Fed Ready to Add More Stimulus If Needed

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Federal Reserve Chairman Ben Bernanke said Wednesday that the central bank is prepared to provide additional stimulus if the current economic lull persists.

Delivering his twice-a-year economic report to Congress, Bernanke laid out three options the central bank would consider.

Bernanke said the Fed could launch another round of Treasury bond buying, the third such effort since 2009. It could cut the interest paid to banks on the reserves they hold as a way to encourage them to lend more.

The Fed could also be more explicit in spelling out just how long it planned to keep rates at record-low levels. That would give investors confidence about the Fed's efforts to continue supporting the economy.

Stocks jumped after Bernanke signaled the Fed's willingness to take more steps to boost the sluggish economy. The Dow Jones industrial average rose 139 points in early-morning trading and broader indexes gained.

Bernanke maintained that temporary factors, such as high food and gas prices, have slowed the economy. He said those factors should ease in the second half of the year and growth should pick up. But if that forecast proves wrong, he said the Fed is prepared to do more.

"The possibility remains that the recent economic weakness may prove more persistent than expected and that deflationary risks might reemerge, implying a need for additional policy support," Bernanke told the House Financial Services Committee on the first of two days of Capitol Hill testimony.

Bernanke also said it was possible that inflationary pressures spurred by higher energy and food prices may end up being more persistent than the Fed anticipates. He said that the central bank would be prepared to start raising interest rates faster than currently contemplated, if prices don't moderate.

Bernanke's comments about inflation spoke to concerns expressed by some regional bank presidents at the Fed. The have criticized the Fed's bond-buying program, saying it has increased the risk for higher inflation.

The Fed has kept its key interest rate at a record low near zero since December 2008. Most private economists believe the Fed will not start raising interest rates until next summer. And some say the Fed won't increase rates until 2013, based on the slumping economy.

Bernanke was testifying after the government released a dismal jobs report last week.

The economy added just 18,000 jobs last month, the fewest in nine months. And the May figures were revised downward to show just 25,000 jobs added - fewer than half of what was initially reported. The unemployment rose to 9.2 percent, the highest rate this year.

Companies pulled back sharply on hiring after adding an average of 215,000 jobs per month from February through April. The economy typically needs to add 125,000 jobs per month just to keep up wiht population growth. And at least twice that many jobs are needed to bring down the unemployment rate.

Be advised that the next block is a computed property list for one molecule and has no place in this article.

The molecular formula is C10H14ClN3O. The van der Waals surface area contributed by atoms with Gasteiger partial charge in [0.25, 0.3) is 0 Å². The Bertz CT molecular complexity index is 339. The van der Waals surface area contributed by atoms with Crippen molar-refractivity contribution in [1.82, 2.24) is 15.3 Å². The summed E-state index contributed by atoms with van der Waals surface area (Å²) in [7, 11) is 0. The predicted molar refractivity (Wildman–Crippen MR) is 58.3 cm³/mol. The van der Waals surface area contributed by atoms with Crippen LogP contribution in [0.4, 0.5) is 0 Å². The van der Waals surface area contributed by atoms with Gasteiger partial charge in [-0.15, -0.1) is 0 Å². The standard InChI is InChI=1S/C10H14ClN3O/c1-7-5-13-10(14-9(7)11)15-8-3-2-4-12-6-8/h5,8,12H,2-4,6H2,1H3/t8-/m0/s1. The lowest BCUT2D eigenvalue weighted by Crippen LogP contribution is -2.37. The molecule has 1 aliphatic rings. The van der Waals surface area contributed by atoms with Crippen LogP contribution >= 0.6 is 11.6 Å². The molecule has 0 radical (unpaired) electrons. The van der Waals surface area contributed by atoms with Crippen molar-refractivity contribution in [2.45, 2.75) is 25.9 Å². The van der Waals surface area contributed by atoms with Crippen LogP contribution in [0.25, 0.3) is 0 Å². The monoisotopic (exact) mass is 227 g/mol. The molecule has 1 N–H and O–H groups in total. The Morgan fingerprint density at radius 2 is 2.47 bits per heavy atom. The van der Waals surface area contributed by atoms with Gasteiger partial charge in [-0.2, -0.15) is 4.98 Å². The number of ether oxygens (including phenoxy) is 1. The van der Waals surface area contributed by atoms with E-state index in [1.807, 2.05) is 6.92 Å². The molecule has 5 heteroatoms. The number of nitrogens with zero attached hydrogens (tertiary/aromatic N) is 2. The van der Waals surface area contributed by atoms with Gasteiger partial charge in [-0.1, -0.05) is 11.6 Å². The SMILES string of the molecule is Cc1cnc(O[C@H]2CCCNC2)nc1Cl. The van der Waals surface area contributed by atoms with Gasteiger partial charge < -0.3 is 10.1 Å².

At the June meeting, the central bank lowered its economic growth forecast for the second half of the year and said unemployment wouldn't fall below 8.6 percent this year.

The Fed also agreed at that meeting to end on schedule its program to boost the economy through the purchase of $600 billion in Treasury bonds.

The bond-buying program was the Fed's second round of "quantitative easing." That's a term economists use for a tool the Fed can use to drive down long-term interest rates by purchasing Treasury bonds.

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cherrybls6

don't know about anybody else but eight percent unemployment sounds really low to me. that's like saying 8 out of 100 people dont work. twenty or thirty percent sounds kinda high. if anybody needs my address when stimulus checks go out----

July 19 2011 at 1:56 PM Report abuse rate up rate down Reply
krzystonalex

Why can’t the Federal Reserve tear-up/ forgive the Federal bonds that it purchased in QE1 and QE2?

That would reduce the National Debt. It has been done many times for developing countries. The only impact would be higher inflation and the Fed is concerned about Deflation.

July 15 2011 at 7:16 PM Report abuse rate up rate down Reply
mikerehfel

This is how it's gonna be, there's 1 for you 19 for me, cause I'm the taxman!

July 14 2011 at 7:02 AM Report abuse rate up rate down Reply
DDerr

And Bernanke - You have a lot of nerve even showing your stupid face. BERNANKE HAS NOT BEEN RIGHT ON ONE ASSESSMENT, NOR ON ONE PREDICTION! And you are going to let this clueless banking bastard tell us what our country needs?
Folks, get rid of Bernanke and all his friends at the Federal Reserve. They are nothing but conniving criminals.

July 13 2011 at 4:39 PM Report abuse +1 rate up rate down Reply
DDerr